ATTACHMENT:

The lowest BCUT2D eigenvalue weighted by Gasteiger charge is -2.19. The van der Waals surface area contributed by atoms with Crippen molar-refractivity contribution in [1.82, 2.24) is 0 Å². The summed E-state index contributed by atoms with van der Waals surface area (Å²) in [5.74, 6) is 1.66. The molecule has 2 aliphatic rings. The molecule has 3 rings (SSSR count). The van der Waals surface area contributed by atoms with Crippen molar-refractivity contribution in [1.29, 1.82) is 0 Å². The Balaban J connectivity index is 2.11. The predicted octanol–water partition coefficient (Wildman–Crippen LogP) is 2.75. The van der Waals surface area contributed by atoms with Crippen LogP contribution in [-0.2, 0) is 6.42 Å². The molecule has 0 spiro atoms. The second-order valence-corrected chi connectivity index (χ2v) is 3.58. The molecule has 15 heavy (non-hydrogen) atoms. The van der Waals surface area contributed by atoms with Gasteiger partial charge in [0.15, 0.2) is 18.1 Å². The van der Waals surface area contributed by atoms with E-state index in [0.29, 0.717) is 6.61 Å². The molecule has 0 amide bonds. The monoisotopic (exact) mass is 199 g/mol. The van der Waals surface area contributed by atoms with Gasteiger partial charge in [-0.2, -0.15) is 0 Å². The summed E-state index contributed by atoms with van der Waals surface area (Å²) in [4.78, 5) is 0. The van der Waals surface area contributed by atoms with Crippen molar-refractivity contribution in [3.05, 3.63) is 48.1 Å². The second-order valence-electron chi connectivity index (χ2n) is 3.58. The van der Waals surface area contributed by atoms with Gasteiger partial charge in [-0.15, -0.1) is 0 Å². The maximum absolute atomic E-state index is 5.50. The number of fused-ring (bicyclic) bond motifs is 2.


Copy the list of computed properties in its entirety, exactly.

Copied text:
The lowest BCUT2D eigenvalue weighted by Gasteiger charge is -2.19. The van der Waals surface area contributed by atoms with Crippen molar-refractivity contribution in [1.82, 2.24) is 0 Å². The summed E-state index contributed by atoms with van der Waals surface area (Å²) in [5.74, 6) is 1.66. The molecule has 2 aliphatic rings. The molecule has 3 rings (SSSR count). The van der Waals surface area contributed by atoms with Crippen molar-refractivity contribution in [1.29, 1.82) is 0 Å². The Balaban J connectivity index is 2.11. The predicted octanol–water partition coefficient (Wildman–Crippen LogP) is 2.75. The van der Waals surface area contributed by atoms with Crippen LogP contribution in [-0.2, 0) is 6.42 Å². The molecule has 0 spiro atoms. The second-order valence-corrected chi connectivity index (χ2v) is 3.58. The molecule has 15 heavy (non-hydrogen) atoms. The van der Waals surface area contributed by atoms with Gasteiger partial charge in [0.15, 0.2) is 18.1 Å². The van der Waals surface area contributed by atoms with E-state index in [0.29, 0.717) is 6.61 Å². The molecule has 0 amide bonds. The monoisotopic (exact) mass is 199 g/mol. The van der Waals surface area contributed by atoms with Gasteiger partial charge in [-0.2, -0.15) is 0 Å². The summed E-state index contributed by atoms with van der Waals surface area (Å²) in [4.78, 5) is 0. The van der Waals surface area contributed by atoms with Crippen molar-refractivity contribution in [3.05, 3.63) is 48.1 Å². The second-order valence-electron chi connectivity index (χ2n) is 3.58. The van der Waals surface area contributed by atoms with Gasteiger partial charge in [-0.15, -0.1) is 0 Å². The maximum absolute atomic E-state index is 5.50. The number of fused-ring (bicyclic) bond motifs is 2.